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Motorcycle Tyre Sidewall Markings Explained


LIKE any trade, the tyre business has its own jargon. And if you can decode the lingo, you’ll be in a much better position to work out what you need. Luckily, most of it is quite logical and scientific, and much of what you need is actually written down – on your bike, outside, right now!

No, we’re not talking about the owner’s manual under the seat (though that does have some good info in there). It’s even easier than that: by law, tyres have to carry a load of detailed information stamped onto the side of them, about size, speed and weight ratings, and much more. Understand these numbers, letters and symbols, and you’ll be well on the way to being a tyre genius. Here’s our quick-yet-comprehensive guide to what it all means.

• As ever – we’re ready and waiting to help you with any queries at all! Give us a shout here on 0207 205 2205

SIZING (1,2 and 4 on our pic)
This is a good place to start – the actual physical size of the tyre, which is the most obvious text on the sidewall (after the branding). A typical front tyre size is 120/70 17, a common rear is 180/55 17. There are three parts to this – the width of the tyre in millimetres, and the ‘aspect ratio’, which is basically how tall the tyre is, as a percentage of the width, plus the diameter of the wheel the tyre fits (in inches, curiously). So that typical 120/70 17 front tyre is 120mm wide (1), 70 per cent (2) of 120mm (around 84mm) tall, and fits onto a 17-inch rim (4). Easy.

Type – radial or crossply (3)
These are the two main types of internal tyre construction: radial tyres have bands of strengthening cords arranged radially from one edge of the tyre rim straight across the tread to the other, so they sit at 90 degrees to the direction of travel. Crossply tyres are an older technology, which uses different arrangements of ‘plies’ or material which cross over each other under the tyre tread. Crossply tyres generally have taller sidewalls and are more suited to older bikes, commuter and off-road machines.
Radial tyres have a letter ‘R’ after the speed rating. So a 120/70 16 ZR is a radial with a Z speed rating.

Load index (6)
Like the speed rating, tyres are designed to cope with certain loads in terms of weight, and again, you need to make sure the tyre is suitable for your bike. Check the load you’ll be carrying, with pillion and luggage if relevant. Remember the weight allowed is per tyre.
The load index is a two-digit number, but the permitted weight is also marked on the tyre. Give us a shout if you have any queries on Load Index.

Speed rating (7)
The forces going through a tyre get very serious as speeds increase, so they have a maximum speed rating. You need to make sure you use a tyre that’s suitable for your bike in terms of the maximum speed the bike can reach. The speed rating is a single capital letter next to the size – so our typical front tyre might be a 120/70 17 Z – which is suitable for over 150mph.
Here’s a list of the speed ratings:

J 62mph
K 69mph
L 75mph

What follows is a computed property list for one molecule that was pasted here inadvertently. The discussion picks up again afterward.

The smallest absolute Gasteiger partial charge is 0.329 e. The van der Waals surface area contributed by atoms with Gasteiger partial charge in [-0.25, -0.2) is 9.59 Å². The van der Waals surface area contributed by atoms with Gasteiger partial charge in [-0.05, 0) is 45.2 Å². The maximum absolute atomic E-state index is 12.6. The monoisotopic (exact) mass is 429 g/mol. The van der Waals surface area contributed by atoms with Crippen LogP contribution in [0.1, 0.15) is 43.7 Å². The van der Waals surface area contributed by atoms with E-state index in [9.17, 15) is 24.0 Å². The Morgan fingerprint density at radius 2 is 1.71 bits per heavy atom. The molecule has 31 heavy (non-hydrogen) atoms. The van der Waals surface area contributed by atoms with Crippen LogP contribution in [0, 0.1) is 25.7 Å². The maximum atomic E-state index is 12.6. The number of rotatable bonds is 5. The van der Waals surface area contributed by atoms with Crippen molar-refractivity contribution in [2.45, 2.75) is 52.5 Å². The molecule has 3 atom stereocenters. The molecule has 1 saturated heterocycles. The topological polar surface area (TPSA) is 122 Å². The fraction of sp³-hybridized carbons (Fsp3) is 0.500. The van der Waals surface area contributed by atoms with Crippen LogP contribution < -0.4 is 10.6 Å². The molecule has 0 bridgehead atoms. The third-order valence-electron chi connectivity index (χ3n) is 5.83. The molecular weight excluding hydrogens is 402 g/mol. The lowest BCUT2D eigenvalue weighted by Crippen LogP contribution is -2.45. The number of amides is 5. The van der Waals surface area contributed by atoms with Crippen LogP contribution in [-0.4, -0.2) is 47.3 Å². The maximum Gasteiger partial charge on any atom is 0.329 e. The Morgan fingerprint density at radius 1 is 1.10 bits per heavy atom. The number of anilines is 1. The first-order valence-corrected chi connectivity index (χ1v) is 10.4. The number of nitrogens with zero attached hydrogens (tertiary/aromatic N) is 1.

M 81mph
P 95mph
Q 100mph
R 105mph
S 113mph
T 118mph
U 125mph
H 130mph
V 149mph
W 168mph
Z Over 150mph

Tubeless/tube-type (8)
Tyres can be tube-type, which aren’t airtight themselves, and need an inner tube to hold the air in, or tubeless type, which have an airtight lining so they don’t need a tube.
The choice here depends on your wheels. Old-school wire-spoked rims need inner tubes, like a bicycle, because the wire spokes aren’t sealed where they join the outer rim, and air would leak out here. So tube-type rims need to be used with an inner tube – but you can use either a tube-type or tubeless tyre. Some modern designs have tubeless wire spoked wheels now – the spokes attach to the outer edge of the rim rather than through the centre, so the rim is air-tight.
The tyre will be marked on the outside to tell you if it’s a tube-type or tubeless.

Rotation arrow (9)
Most tyres are designed to be used in one direction only, so they have an arrow on the side. Make sure the arrow points the right way when the tyre is on the bike and moving forwards! Getting this wrong is an MOT fail, and can be dangerous, so do check when you buy a bike or get tyres fitted.
The arrow usually has ‘front’ or ‘rear’ written in it, so you know which end to put it on! This is pretty simple: don’t use a front tyre on the back wheel or vice versa. No matter how cool your matt black retro Bobber Brat Scrambler Rat creation looks with a 200-section rear tyre squashed onto the front.
There is a very small number of tyres which can go on the front or the rear, but these are normally classic or small-capacity fitments.

Date code (10)
Tyres, like cans of beer, last quite a long time, but they will go bad eventually. So, like cans of beer, it’s best to use them as quickly as you can – then buy some fresh ones!
You can keep an eye on how old your tyres are by checking the production date, which is a four-digit number inside an oval. The numbers are a two-digit week and two-digit year – so ‘2319’ would be a tyre made in week 23 of 2019.
E marking (10)
Letter ‘E’ with a number, which tells you which country in Europe has approved the tyre construction.

DOT mark (10)
DOT stands for the US Department of Transport, and the DOT mark shows that the tyre is road legal and has passed statutory homologation testing for safety.

Brand/model/logo marks (11)
It’s literally a rolling advert for the maker, so they stamp the model and their name as big as possible on there. Firms work hard on the graphic design of the logo and the like too, to make the sidewall as pretty as they can. And why not?!?!

Country of Construction (12)
That’s a simple one!

tyre markings